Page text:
E&PH Responds to COVID-19

E&PH Faculty "On the Record"

*In chronological order (from newest to oldest)

*Note: these stories are tracked in real time on our @StanfordEpiNews twitter feed. Follow us to stay abreast of Epi COVID-19 News! Also note, this list is not a comprehensive list of all core faculty media appearances during this period, but rather a showcase of department highlights and key moments in the COVID-19 conversation.

February 16, 2022. Epidemiologist Julie Parsonnet stressed that mild COVID-19 illnesses can be anything from a runny nose for a couple days to being run-down and bedridden for a week. Mild infections essentially involve all the cases where people get sick but aren't hospitalized.
Huffington Post

February 3, 2022. On this episode of School's In, Yvonne Maldonado, MD, professor of pediatric infectious diseases and of health research and policy @StanfordMed, shares the latest science on the impact of COVID-19 on children. 
Stanford Graduate School of Education

January 4, 2022. "We should be masking, everyone who can be should be vaccinated, & good cleaning & ventilation. All of the things we've been doing for the last year and a half, I think could really keep #kids safe, " said Yvonne Maldonado, MD.

January 4, 2022. "The lightning-fast spread of the Omicron variant has not only added urgency to the COVID-19 vaccine booster campaign, but has already prompted discussion of whether a second booster will be needed." Stanford epidemiologist Julie Parsonnet is interviewed. 
San Francisco Chronicle

January 3, 2022. "Parents and school districts across the country are grappling with decisions about how to balance education with the surge in COVID cases driven by the Omicron variant." Yvonne Maldonado, MD, is interviewed.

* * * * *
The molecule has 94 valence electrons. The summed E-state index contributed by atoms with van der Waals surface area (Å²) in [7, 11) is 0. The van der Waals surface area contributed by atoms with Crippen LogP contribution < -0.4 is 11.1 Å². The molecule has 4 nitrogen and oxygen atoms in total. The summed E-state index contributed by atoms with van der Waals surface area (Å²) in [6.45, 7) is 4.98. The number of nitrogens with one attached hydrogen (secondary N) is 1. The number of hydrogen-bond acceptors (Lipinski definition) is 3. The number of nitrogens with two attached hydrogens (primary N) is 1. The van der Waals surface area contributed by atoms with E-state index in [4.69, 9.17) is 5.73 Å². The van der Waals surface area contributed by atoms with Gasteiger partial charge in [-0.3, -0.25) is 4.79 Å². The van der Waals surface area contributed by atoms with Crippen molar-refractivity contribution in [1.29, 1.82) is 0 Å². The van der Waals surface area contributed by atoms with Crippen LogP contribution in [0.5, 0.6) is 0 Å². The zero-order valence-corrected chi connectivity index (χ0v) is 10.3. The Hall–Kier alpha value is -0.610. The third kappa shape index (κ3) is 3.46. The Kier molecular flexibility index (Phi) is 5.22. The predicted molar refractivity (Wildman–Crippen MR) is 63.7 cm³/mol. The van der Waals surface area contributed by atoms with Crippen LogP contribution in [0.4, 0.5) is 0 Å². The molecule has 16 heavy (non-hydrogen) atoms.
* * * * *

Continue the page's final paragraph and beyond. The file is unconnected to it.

January 2, 2022. For some, COVID-19 symptoms can persist well beyond their initial recovery. Months after contracting the virus, a survivor can still experience symptoms of discomfort and exhaustion that hinder their return to a pre-COVID routine, Stanford researchers said. Yvonne Maldonado is mentioned.
Stanford Daily

December 16, 2021. Public health experts are hoping the Omicron Variant will lead to less severe disease. Early studies suggest that it could, but Yvonne Maldonado, MD argues that since it transmits so pervasively, benefits from less severe outcomes may be counteracted by more cases.
Washington Post

December 13, 2021.  “Omicron does represent a new threat,” said Dr. Stephen Luby, epidemiologist at Stanford University on KCBS Radio’s Ask an Expert with Holly Quan and Dan Mitchinson. “The data that we have suggests it’s more transmissable.”
KCBS Radio

December 7, 2021.  "Ending the pandemic means that approximately 90 percent of the global population will likely need to be immune to SARS CoV-2, the virus that causes COVID-19," state Yvonne Maldonado and Hayley Gans.
Scientific American

December 2, 2021.  While there’s a lot that remains unknown about the #Omicron variant, we DO know that it’s here. Brian from KQED talks to Dr Julie Parsonnet, a Stanford infectious disease specialist, about where we go from here. 

November 27, 2021.  Stanford epidemiologist Julie Parsonnet states "every child getting vaccinated helps protect all those other people in the family that they may live with, or their neighbors."

November 26, 2021.  “We know very little about how long boosters last,” Julie Parsonnet, a Stanford expert in epidemiology and population health, told The Chronicle in an email. “The hope is that further vaccinations will be unnecessary, but we don’t have any evidence yet to support that hope.”
San Francisco Chronicle

November 12, 2021.  "Every child getting vaccinated helps protect all those other people in the family that they may live with or their neighbors or their friends or their friends' families," says Julie Parsonnet

November 4, 2021.  "It's not going to look like it was in Jan. because we have a lot of immunity," says Julie Parsonnet. "But we're going to see waves — the peak of the waves is going to get lower...but we're still going to see them as the population gets more...immune."

October 9, 2021. "I think parents should really trust the FDA and the CDC process. It is really driven by science," said Dr. Yvonne Maldonado.